The garden is divided into various areas. One of the main features is a very large Butterfly Garden, containing dozens of varieties of pollinator-attracting plants such as milkweeds, coneflowers, liatris, and more. There are informative posters to identify which butterflies are attracted to which plants. Plants that produce nectar for adult butterflies, as well as host plants to feed caterpillars are included.
To interest children in gardening, the “Pizza Garden” contains colorful peppers, tomatoes, and herbs, surrounded by colorful fiesta colors. Paths encourage visitors to wander around islands of perennials and flowering shrubs, under flower-laden pergolas, and along ponds filled with fish.
Throughout the garden, charming statues of children at play provide interest and there are comfortable benches for relaxing and enjoying the view of the extensive plantings.
Herb To Know: Lemon Verbena
Frost is just around the corner, so it’s time to take a few precautions for the plants we intend to move indoors for the winter. This is especially true of the wonderful lemon verbena. Decades ago, I became enchanted with this special herb (Aloysiatriphylla) while caught up in the book Gone With the Wind. Scarlett’s mother, Ellen, the epitome of a southern lady, always moved through a room with the scent of lemon verbena wafting from the folds of her skirts. I had never encountered lemon verbena, but from that moment I wanted it. Once I experienced its lovely fragrance and realized how useful it was, I’ve never been without it.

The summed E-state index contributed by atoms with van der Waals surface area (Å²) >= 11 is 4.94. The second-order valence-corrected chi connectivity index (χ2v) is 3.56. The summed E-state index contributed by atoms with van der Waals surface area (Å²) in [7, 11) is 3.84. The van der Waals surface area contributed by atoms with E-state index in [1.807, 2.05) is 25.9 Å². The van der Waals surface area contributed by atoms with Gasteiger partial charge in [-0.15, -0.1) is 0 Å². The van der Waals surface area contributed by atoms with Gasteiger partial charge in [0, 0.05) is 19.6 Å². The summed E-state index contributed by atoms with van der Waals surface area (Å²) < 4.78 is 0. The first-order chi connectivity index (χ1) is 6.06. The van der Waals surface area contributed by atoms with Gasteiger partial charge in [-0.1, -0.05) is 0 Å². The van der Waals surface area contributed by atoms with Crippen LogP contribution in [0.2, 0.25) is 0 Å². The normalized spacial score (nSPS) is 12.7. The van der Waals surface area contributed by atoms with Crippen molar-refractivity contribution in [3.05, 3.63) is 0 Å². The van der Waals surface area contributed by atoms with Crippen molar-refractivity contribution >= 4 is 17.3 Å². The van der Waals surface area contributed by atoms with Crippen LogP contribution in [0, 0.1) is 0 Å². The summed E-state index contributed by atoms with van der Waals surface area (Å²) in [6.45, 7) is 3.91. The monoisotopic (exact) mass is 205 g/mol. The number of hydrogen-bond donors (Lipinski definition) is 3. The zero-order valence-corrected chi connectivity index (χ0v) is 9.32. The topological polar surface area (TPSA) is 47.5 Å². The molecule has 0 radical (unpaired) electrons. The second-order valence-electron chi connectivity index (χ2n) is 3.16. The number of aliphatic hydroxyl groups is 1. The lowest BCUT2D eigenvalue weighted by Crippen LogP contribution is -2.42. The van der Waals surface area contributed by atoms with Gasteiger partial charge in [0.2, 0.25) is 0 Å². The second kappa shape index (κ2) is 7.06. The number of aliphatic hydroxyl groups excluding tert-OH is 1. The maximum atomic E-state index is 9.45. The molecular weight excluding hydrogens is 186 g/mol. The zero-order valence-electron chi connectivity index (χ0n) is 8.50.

Lemon verbena has long been cherished for its excellent scent and flavor, which are found in its long, pointed leaves. At home in Zone 7 and southward, it will quickly grow into a shrub of ten feet. Its tiny white blooms are almost insignificant, appearing in stiff clusters at the end of the branches. It is an important cultivated crop in tropical areas. The leaves are distilled to produce an essential oil that is used in perfumes, cosmetics, and home care products. In Zone 6 or above it is grown as a potted plant indoors during cold months where it prefers temperatures above sixty degrees.
So, before frost threatens, move lemon verbena plants to a protected area. Hopefully, you’ve kept the plant in a pot, but if it was planted in the ground, you might try to dig it and pot it, but this is usually pretty tricky. Keep in mind that the plants roots extend into as much area underground as it has above ground. It is pretty improbable that you will be able to dig all the roots, but try to dig as large a root ballas you can. Pot it and move it into a sunny area that is protected from wind for a few days to let it settle. Give it a good washing with insecticidal soap, being sure to get the undersides of the leaves. Allow it to dry for a day. Trim off about 1/3 of the plant. Be sure to rinse the insecticidal soap from the trimmed leaves so you can use them in teas, jellies, etc. Then, I put a clean sheet under the pot, because lemon verbena is a finicky plant. It is likely that it will pout and drop all its leaves. If this happens, it will be easy to collect them from the sheet. The bare branches may look dead for several weeks, or even months, but eventually the plant will burst into life and develop new leaves. I leave it outdoors as long as possible, but when frost is predicted, move it indoors to a sunny location.